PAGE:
Lists also implement the `Monad` typeclass. The standard implementation is the following:

```instance Monad [] where
return x = [x]
xs >>= f = concat (map f xs)
fail _ = []
```

In the analogy of boxes, we may think that the type `[]` can hold more than one item (of the same type). The return function inserts a single element in the box.

The bind operator receives a list of elements and a function that applies to elements ans return another list (its elements can have a different type).

If we have a function that receives an element and returns a list of one element, we have just a kind of map. For example:

```[1, 2, 3] >>= \x -> [x^2] // [1, 4, 9]
```

If it returns a list with two or more element, we can identify it’s performing a cartesian product:

```[1, 2, 3] >>= \x -> [2*x-1, 2*x]
```

Let’s consider an example using with nested functions

```f = [1, 2, 3] >>= (\n -> ['a', 'b'] >>= \m -> return(n, m))
```

For which we get `[(1,'a'),(1,'b'),(2,'a'),(2,'b'),(3,'a'),(3,'b')]`, or using the `do` syntax:

```f = do
n <- [1, 2, 3]
m <- ['a', 'b']
return (n, m)
```

If we compare with the list comprehension syntax that gets the same output, we can see how similar they are:

```[(n, m) | n <- [1, 2, 3], m <- ['a', 'b']]
```

When we implement the Monad typeclass for a given type, Haskell doesn’t have means to check the properties that actually makes the type a Monad. So we have to guarantee it ourselves when declaring our type monadic by verifying the following 3 properties:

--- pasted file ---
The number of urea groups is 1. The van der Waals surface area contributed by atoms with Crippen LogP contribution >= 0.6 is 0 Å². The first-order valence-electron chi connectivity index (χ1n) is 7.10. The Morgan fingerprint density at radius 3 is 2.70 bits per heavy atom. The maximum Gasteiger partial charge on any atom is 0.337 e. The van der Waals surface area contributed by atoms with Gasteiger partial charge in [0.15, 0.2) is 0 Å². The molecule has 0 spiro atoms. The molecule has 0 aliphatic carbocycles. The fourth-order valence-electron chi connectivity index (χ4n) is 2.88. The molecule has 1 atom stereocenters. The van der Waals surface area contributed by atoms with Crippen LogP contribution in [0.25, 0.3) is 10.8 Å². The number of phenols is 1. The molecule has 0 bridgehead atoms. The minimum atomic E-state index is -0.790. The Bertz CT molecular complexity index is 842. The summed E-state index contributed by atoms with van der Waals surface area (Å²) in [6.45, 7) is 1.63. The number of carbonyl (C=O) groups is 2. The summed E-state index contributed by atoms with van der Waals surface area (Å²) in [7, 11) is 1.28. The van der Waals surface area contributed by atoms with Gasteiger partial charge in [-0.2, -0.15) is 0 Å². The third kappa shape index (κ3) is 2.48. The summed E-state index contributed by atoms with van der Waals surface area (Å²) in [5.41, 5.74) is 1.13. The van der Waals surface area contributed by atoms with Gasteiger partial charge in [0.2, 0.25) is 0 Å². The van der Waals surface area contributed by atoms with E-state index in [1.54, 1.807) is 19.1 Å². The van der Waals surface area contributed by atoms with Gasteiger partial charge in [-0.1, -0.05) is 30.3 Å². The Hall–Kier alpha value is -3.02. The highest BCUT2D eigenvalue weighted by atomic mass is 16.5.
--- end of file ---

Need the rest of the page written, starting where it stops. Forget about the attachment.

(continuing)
Left identity. `return x >>= f` is equivalent to `f x`

In our analogy, it means that if we put our element in the box (`return`) and apply the operator (`>>=`), it must extract this element and apply `f`, which should be the as applying it directly.

Right identity. `m >>= return` is equivalent to `m`

It means that we are sending the element inside a box `m` and applying the operator `(>>=)`, which will extract the element and just put it again inside the box (`return`), so the same thing that entered must come out, in this case, `m`.

Associativity. states that `(m >>= f) >>= g` is equivalent to `m >>= (\x -> f x >>= g)`

In a expression, the associativity property means that we can execute the operations in a chain in any order (e.g. `(a + b) + c == a + (b + c)`).

This is partially true here, because if we try to have `(m >>= f) >>= g` equal to `m >>= (f >>= g)`, which is not correct because the operator is not symmetric (it requires a monadic type and not a function that returns one).

To solve this problem, we can curry the function applying the first parameter. Since f has type `(Monad m) => a -> m b`, then `(f x)` for `x` of type `a`, we have the type `m b`.

In [2], the authors define a new symmetric operator `(<=<)` that makes it easy to spot the associative law:

```(<=<) :: (Monad m) => (b -> m c) -> (a -> m b) -> (a -> m c)
f <=< g = (\x -> g x >>= f)
```

Now we can say that `f <=< (g <=< h)` should be the same as `(f <=< g) <=< h`.

We must get x from somewhere though and we can do this by wrapping it inside a function, thus `(f >>= g)` becomes `(\x -> f x >>= g)`.

Note however that we’re not actually executing the functions in the chain in different order, because we lifted the operation to another function that will only the executed after it has the element from the left of the operator `(>>=)`